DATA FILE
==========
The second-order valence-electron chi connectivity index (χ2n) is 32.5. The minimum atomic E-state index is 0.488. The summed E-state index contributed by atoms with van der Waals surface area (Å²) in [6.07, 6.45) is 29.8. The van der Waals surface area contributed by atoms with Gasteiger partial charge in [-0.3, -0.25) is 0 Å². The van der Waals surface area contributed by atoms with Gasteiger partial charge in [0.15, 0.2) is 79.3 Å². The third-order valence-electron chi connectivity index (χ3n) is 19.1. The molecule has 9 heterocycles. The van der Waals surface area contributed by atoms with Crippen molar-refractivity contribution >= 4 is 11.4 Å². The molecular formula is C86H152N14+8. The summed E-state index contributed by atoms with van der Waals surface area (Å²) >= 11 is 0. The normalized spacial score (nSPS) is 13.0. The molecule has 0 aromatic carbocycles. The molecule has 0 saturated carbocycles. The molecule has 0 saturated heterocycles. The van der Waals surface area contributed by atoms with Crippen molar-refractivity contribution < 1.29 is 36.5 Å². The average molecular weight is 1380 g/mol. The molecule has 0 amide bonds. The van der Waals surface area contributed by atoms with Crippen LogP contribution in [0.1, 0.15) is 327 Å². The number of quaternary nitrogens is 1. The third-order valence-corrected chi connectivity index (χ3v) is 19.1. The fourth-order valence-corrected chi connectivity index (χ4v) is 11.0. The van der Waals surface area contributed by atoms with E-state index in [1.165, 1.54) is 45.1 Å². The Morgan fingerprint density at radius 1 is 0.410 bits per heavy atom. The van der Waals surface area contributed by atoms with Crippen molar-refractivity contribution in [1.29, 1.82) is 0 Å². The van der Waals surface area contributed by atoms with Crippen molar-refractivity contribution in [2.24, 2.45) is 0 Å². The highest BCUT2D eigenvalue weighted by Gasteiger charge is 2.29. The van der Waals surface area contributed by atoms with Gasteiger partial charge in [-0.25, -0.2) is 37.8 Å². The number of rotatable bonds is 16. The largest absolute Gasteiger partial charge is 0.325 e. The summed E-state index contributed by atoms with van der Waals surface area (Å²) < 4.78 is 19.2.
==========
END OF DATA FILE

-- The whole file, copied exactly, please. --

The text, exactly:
The second-order valence-electron chi connectivity index (χ2n) is 32.5. The minimum atomic E-state index is 0.488. The summed E-state index contributed by atoms with van der Waals surface area (Å²) in [6.07, 6.45) is 29.8. The van der Waals surface area contributed by atoms with Gasteiger partial charge in [-0.3, -0.25) is 0 Å². The van der Waals surface area contributed by atoms with Gasteiger partial charge in [0.15, 0.2) is 79.3 Å². The third-order valence-electron chi connectivity index (χ3n) is 19.1. The molecule has 9 heterocycles. The van der Waals surface area contributed by atoms with Crippen molar-refractivity contribution >= 4 is 11.4 Å². The molecular formula is C86H152N14+8. The summed E-state index contributed by atoms with van der Waals surface area (Å²) >= 11 is 0. The normalized spacial score (nSPS) is 13.0. The molecule has 0 aromatic carbocycles. The molecule has 0 saturated carbocycles. The molecule has 0 saturated heterocycles. The van der Waals surface area contributed by atoms with Crippen molar-refractivity contribution < 1.29 is 36.5 Å². The average molecular weight is 1380 g/mol. The molecule has 0 amide bonds. The van der Waals surface area contributed by atoms with Crippen LogP contribution in [0.1, 0.15) is 327 Å². The number of quaternary nitrogens is 1. The third-order valence-corrected chi connectivity index (χ3v) is 19.1. The fourth-order valence-corrected chi connectivity index (χ4v) is 11.0. The van der Waals surface area contributed by atoms with E-state index in [1.165, 1.54) is 45.1 Å². The Morgan fingerprint density at radius 1 is 0.410 bits per heavy atom. The van der Waals surface area contributed by atoms with Crippen molar-refractivity contribution in [1.29, 1.82) is 0 Å². The van der Waals surface area contributed by atoms with Crippen molar-refractivity contribution in [2.24, 2.45) is 0 Å². The highest BCUT2D eigenvalue weighted by Gasteiger charge is 2.29. The van der Waals surface area contributed by atoms with Gasteiger partial charge in [-0.25, -0.2) is 37.8 Å². The number of rotatable bonds is 16. The largest absolute Gasteiger partial charge is 0.325 e. The summed E-state index contributed by atoms with van der Waals surface area (Å²) < 4.78 is 19.2.